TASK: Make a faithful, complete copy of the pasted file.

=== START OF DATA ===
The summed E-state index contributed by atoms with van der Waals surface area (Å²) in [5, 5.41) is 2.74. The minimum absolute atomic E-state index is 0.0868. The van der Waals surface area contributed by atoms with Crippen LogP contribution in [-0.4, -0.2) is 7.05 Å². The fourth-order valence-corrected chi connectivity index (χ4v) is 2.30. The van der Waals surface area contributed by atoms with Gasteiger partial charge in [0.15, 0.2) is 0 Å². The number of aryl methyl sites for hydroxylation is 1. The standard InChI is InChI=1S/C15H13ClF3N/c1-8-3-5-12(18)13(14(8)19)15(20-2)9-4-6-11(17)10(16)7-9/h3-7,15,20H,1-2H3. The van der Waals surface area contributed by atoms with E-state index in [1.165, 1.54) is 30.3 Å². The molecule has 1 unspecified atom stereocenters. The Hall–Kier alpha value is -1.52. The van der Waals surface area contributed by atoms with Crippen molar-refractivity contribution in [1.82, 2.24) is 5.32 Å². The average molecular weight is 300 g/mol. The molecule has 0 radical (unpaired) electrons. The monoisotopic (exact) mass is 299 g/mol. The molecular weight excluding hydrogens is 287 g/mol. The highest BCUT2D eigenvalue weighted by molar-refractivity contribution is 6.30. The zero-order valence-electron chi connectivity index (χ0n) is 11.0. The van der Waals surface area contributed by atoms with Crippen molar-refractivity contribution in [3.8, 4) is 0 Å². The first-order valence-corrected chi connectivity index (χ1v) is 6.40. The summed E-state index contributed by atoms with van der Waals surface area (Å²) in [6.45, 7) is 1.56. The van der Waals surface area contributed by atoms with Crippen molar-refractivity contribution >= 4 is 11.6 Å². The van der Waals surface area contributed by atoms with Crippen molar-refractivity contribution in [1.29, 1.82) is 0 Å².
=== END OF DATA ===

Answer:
The summed E-state index contributed by atoms with van der Waals surface area (Å²) in [5, 5.41) is 2.74. The minimum absolute atomic E-state index is 0.0868. The van der Waals surface area contributed by atoms with Crippen LogP contribution in [-0.4, -0.2) is 7.05 Å². The fourth-order valence-corrected chi connectivity index (χ4v) is 2.30. The van der Waals surface area contributed by atoms with Gasteiger partial charge in [0.15, 0.2) is 0 Å². The number of aryl methyl sites for hydroxylation is 1. The standard InChI is InChI=1S/C15H13ClF3N/c1-8-3-5-12(18)13(14(8)19)15(20-2)9-4-6-11(17)10(16)7-9/h3-7,15,20H,1-2H3. The van der Waals surface area contributed by atoms with E-state index in [1.165, 1.54) is 30.3 Å². The molecule has 1 unspecified atom stereocenters. The Hall–Kier alpha value is -1.52. The van der Waals surface area contributed by atoms with Crippen molar-refractivity contribution in [1.82, 2.24) is 5.32 Å². The average molecular weight is 300 g/mol. The molecule has 0 radical (unpaired) electrons. The monoisotopic (exact) mass is 299 g/mol. The molecular weight excluding hydrogens is 287 g/mol. The highest BCUT2D eigenvalue weighted by molar-refractivity contribution is 6.30. The zero-order valence-electron chi connectivity index (χ0n) is 11.0. The van der Waals surface area contributed by atoms with Crippen molar-refractivity contribution in [3.8, 4) is 0 Å². The first-order valence-corrected chi connectivity index (χ1v) is 6.40. The summed E-state index contributed by atoms with van der Waals surface area (Å²) in [6.45, 7) is 1.56. The van der Waals surface area contributed by atoms with Crippen molar-refractivity contribution >= 4 is 11.6 Å². The van der Waals surface area contributed by atoms with Crippen molar-refractivity contribution in [1.29, 1.82) is 0 Å².